Five. Beyond Risk: Ambiguity in Supply Chains

  1. Panos Kouvelis3,
  2. Lingxiu Dong3,
  3. Onur Boyabatli4 and
  4. Rong Li4
  1. Karthik Natarajan1,
  2. Melvyn Sim2 and
  3. Chung-Piaw Teo2

Published Online: 11 OCT 2011

DOI: 10.1002/9781118115800.ch5

The Handbook of Integrated Risk Management in Global Supply Chains

The Handbook of Integrated Risk Management in Global Supply Chains

How to Cite

Natarajan, K., Sim, M. and Teo, C.-P. (2011) Beyond Risk: Ambiguity in Supply Chains, in The Handbook of Integrated Risk Management in Global Supply Chains (eds P. Kouvelis, L. Dong, O. Boyabatli and R. Li), John Wiley & Sons, Inc., Hoboken, NJ, USA. doi: 10.1002/9781118115800.ch5

Editor Information

  1. 3

    Olin Business School, Washington University, St. Louis, Missouri, USA

  2. 4

    Lee Kong Chian School of Business, Singapore Management University, Singapore

Author Information

  1. 1

    Department of Management Sciences, College of Business, City University of Hong Kong, Kowloon, Hong Kong

  2. 2

    Department of Decision Sciences, NUS Business School, National University of Singapore, Singapore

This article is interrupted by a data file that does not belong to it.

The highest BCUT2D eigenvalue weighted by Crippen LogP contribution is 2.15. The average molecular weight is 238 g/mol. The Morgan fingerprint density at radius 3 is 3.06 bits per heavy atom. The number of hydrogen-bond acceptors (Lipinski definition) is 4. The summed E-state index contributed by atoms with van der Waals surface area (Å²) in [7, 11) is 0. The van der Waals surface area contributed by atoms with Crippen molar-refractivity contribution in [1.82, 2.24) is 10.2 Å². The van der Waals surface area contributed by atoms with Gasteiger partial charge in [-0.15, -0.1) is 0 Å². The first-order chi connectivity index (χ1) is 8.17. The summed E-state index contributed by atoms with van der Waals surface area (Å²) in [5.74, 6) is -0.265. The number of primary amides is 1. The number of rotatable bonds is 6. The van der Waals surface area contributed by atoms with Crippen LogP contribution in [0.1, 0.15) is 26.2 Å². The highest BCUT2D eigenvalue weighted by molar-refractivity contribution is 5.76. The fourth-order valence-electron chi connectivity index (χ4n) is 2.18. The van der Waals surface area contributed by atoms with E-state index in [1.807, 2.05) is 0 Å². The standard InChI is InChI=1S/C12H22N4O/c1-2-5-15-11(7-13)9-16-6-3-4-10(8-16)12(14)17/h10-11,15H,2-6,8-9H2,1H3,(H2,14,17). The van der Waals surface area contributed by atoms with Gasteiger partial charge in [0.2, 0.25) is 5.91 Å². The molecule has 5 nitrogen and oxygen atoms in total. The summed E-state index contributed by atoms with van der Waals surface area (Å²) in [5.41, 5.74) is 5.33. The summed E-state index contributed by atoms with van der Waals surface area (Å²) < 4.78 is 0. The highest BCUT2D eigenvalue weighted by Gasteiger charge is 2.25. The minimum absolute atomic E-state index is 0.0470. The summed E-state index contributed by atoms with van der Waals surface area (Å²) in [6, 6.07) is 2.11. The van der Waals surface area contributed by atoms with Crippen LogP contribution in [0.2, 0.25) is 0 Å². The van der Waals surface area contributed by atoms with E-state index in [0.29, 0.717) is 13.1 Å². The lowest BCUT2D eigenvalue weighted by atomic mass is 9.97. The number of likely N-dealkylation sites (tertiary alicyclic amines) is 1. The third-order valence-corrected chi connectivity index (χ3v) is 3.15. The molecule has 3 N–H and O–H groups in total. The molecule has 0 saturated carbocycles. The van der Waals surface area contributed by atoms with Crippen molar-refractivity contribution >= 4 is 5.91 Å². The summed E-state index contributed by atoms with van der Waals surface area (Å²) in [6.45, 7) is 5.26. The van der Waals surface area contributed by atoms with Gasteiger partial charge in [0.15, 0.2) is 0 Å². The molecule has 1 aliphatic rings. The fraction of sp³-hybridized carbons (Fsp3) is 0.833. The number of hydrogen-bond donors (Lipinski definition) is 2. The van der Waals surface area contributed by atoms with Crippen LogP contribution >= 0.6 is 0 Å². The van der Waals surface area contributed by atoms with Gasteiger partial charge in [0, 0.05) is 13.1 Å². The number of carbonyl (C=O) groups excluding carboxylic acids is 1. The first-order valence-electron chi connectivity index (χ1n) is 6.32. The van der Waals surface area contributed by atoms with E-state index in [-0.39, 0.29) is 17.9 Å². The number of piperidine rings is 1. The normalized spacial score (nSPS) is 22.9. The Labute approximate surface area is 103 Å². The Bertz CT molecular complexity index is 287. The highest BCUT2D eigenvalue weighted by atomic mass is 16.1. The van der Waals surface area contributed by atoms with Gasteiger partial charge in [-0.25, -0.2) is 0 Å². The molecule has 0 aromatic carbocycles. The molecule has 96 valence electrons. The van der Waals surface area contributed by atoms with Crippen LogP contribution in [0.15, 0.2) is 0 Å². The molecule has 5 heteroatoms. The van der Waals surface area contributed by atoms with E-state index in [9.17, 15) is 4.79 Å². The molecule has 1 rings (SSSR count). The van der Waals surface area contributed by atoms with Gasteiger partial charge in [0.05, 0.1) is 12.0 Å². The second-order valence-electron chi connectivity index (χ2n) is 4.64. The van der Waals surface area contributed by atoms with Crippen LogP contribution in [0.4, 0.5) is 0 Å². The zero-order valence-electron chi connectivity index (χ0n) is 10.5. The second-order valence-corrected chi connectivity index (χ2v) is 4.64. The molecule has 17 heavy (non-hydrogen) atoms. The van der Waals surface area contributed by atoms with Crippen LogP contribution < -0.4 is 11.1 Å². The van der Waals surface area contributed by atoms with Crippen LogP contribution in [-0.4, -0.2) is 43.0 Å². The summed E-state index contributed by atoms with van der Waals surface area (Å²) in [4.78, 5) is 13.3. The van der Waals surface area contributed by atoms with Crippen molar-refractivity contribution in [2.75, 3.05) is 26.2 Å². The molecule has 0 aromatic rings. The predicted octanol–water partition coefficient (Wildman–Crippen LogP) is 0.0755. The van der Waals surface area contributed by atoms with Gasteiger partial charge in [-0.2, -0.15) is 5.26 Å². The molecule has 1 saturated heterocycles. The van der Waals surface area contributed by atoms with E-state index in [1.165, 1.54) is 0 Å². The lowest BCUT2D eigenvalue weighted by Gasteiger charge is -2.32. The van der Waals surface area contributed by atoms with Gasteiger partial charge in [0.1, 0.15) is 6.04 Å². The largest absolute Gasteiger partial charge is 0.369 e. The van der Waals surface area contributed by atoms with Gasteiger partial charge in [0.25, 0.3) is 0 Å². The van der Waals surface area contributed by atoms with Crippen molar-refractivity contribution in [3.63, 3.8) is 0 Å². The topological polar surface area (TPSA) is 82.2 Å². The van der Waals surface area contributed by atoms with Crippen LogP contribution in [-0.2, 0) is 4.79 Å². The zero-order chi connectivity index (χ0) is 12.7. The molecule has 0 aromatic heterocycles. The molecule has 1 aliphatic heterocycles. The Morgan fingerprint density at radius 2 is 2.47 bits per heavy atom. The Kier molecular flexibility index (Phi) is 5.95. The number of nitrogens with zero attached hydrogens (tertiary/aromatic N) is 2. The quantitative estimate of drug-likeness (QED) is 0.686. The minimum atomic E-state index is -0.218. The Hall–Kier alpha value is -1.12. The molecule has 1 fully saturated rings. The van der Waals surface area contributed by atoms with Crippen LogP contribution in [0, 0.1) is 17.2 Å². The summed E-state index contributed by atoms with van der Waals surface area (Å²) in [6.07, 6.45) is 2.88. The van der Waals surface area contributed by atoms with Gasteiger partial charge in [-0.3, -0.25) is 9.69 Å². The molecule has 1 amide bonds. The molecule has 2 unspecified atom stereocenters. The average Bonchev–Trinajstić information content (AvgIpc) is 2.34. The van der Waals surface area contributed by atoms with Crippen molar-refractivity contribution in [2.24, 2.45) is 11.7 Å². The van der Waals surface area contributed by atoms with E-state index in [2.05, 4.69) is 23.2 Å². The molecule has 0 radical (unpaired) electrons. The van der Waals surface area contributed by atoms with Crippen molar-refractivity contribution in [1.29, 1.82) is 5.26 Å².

Publication History

  1. Published Online: 11 OCT 2011
  2. Published Print: 4 NOV 2011

ISBN Information

Print ISBN: 9780470535127

Online ISBN: 9781118115800



  • ambiguity;
  • finance;
  • maximin expected utility (MEU) theory;
  • risk;
  • single period newsvendor;
  • supply chain


This chapter reviews the notion of ambiguity arising from economics and finance and link it to the supply chain context. One of the popular approaches to account for aversion to ambiguity is the maximin expected utility (MEU) theory developed by Gilboa and Schmeidler. The chapter also reviews implications of this theory in a single period newsvendor setting. The newsvendor problem forms the foundation of many operations management models where a manager needs to decide on the order quantity before knowing the true demand. The chapter revisits a model proposed by Scarf that accounts for imperfect demand distribution information and discusses extensions of this model. It focuses on a supply chain inventory positioning problem that integrates the newsvendor model with a transportation model.

Controlled Vocabulary Terms

Production and operations management; supply chain